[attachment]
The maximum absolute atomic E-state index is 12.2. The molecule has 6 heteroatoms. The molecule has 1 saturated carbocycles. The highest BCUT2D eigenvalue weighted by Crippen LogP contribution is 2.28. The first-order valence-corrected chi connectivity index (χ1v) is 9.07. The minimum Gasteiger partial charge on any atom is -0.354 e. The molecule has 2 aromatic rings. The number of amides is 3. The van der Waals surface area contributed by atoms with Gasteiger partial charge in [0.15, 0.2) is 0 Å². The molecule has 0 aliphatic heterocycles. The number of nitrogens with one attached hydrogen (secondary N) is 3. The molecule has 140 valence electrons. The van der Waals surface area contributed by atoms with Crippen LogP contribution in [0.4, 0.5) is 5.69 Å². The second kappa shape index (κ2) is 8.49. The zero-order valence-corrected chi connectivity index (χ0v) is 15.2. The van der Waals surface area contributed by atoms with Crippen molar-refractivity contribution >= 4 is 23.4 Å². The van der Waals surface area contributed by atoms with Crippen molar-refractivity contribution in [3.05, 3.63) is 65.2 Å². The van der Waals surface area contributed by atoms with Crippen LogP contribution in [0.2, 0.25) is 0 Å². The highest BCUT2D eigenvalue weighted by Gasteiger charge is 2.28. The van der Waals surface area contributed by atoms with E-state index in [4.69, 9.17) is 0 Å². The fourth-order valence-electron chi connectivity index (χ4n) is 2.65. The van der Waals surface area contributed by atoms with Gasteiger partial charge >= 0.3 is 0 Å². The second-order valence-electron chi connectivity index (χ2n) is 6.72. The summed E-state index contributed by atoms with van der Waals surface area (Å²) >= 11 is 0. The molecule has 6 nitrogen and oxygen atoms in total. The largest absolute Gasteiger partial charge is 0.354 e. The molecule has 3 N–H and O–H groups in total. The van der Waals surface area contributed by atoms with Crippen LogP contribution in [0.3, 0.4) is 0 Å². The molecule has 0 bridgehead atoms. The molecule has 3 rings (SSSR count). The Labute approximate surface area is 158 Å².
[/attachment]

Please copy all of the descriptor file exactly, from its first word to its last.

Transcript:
The maximum absolute atomic E-state index is 12.2. The molecule has 6 heteroatoms. The molecule has 1 saturated carbocycles. The highest BCUT2D eigenvalue weighted by Crippen LogP contribution is 2.28. The first-order valence-corrected chi connectivity index (χ1v) is 9.07. The minimum Gasteiger partial charge on any atom is -0.354 e. The molecule has 2 aromatic rings. The number of amides is 3. The van der Waals surface area contributed by atoms with Gasteiger partial charge in [0.15, 0.2) is 0 Å². The molecule has 0 aliphatic heterocycles. The number of nitrogens with one attached hydrogen (secondary N) is 3. The molecule has 140 valence electrons. The van der Waals surface area contributed by atoms with Crippen LogP contribution in [0.4, 0.5) is 5.69 Å². The second kappa shape index (κ2) is 8.49. The zero-order valence-corrected chi connectivity index (χ0v) is 15.2. The van der Waals surface area contributed by atoms with Crippen molar-refractivity contribution >= 4 is 23.4 Å². The van der Waals surface area contributed by atoms with Crippen molar-refractivity contribution in [3.05, 3.63) is 65.2 Å². The van der Waals surface area contributed by atoms with Crippen LogP contribution in [0.2, 0.25) is 0 Å². The highest BCUT2D eigenvalue weighted by Gasteiger charge is 2.28. The van der Waals surface area contributed by atoms with E-state index in [4.69, 9.17) is 0 Å². The fourth-order valence-electron chi connectivity index (χ4n) is 2.65. The van der Waals surface area contributed by atoms with Gasteiger partial charge >= 0.3 is 0 Å². The second-order valence-electron chi connectivity index (χ2n) is 6.72. The summed E-state index contributed by atoms with van der Waals surface area (Å²) >= 11 is 0. The molecule has 6 nitrogen and oxygen atoms in total. The largest absolute Gasteiger partial charge is 0.354 e. The molecule has 3 N–H and O–H groups in total. The van der Waals surface area contributed by atoms with Crippen LogP contribution in [0.3, 0.4) is 0 Å². The molecule has 0 bridgehead atoms. The molecule has 3 rings (SSSR count). The Labute approximate surface area is 158 Å².